Sex and intimacy

Adjusting your sex-pectations

Sex and intimacy - Partners to ParentsYour experiences of sex and intimacy are likely to change during pregnancy and following childbirth.

Many people have less interest in sex in the later stages of their pregnancy and the months following birth due to hormonal changes and the way they feel about their body.

Your sex life may not return to normal for a year or more.

Your sexual health and intimacy may be affected by a number of factors including the physical recovery, lifestyle changes after the birth, and changes in body image.

Following birth, it is important to understand that even if the birth wasn’t traumatic, it may impact upon your sexual relationship. Your sexual relationship may be different to “pre-baby”, but not necessarily worse.

Sex and intimacy - Partners to ParentsAre you feeling rejected?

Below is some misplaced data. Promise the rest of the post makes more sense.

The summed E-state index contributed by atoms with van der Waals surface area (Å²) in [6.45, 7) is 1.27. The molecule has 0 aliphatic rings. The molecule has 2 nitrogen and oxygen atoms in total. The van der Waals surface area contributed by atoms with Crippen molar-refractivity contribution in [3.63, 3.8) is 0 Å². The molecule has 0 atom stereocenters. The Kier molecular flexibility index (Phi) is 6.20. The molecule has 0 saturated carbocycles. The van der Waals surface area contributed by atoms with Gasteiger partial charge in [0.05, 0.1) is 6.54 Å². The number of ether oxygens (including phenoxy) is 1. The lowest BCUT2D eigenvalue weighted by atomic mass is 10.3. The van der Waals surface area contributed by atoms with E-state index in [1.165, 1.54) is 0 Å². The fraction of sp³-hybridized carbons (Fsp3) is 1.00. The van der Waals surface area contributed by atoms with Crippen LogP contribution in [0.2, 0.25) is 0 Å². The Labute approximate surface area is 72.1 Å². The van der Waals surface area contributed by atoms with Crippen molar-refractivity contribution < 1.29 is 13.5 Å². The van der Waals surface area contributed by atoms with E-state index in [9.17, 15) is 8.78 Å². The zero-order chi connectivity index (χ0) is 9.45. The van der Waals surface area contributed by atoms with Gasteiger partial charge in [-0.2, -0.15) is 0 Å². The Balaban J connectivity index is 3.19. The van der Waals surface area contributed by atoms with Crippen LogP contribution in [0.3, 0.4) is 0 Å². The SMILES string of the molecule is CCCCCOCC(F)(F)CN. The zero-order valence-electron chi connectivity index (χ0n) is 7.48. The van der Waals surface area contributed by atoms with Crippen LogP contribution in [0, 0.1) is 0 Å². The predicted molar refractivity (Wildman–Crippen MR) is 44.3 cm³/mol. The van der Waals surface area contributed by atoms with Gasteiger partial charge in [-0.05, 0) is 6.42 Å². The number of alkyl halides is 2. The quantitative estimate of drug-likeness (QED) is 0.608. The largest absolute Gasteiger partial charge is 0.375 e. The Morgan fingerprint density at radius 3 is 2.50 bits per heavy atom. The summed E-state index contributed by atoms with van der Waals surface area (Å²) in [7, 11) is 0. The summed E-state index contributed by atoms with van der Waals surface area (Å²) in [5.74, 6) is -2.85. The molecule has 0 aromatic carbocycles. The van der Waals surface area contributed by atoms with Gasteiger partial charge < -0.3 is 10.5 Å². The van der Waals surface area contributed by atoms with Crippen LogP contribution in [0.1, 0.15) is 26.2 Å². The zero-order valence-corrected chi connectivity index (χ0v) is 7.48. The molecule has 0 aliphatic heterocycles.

You may feel rejected or unwanted if your partner is not interested in sex. Less interest in sex does not mean that your partner is no longer interested in you or attracted to you. Explore different types of intimacy, such as cuddling or hand holding. Reassure your partner that it is OK to be disinterested in sex. Communicate about what you want and how you feel about sex.

REFLECT: Sex and intimacy

What helps me feel connected to my partner?

If my partner is not interested in being physically intimate, how can I show my love outside of the bedroom?

How would I like my partner to be intimate with me?

How would I like to be intimate with my partner?

It is important to be aware that if you are feeling low and have lost interest in sex, this can be a sign of depression.

RELATED: Strengthening your connection

Last reviewed 24 April 2016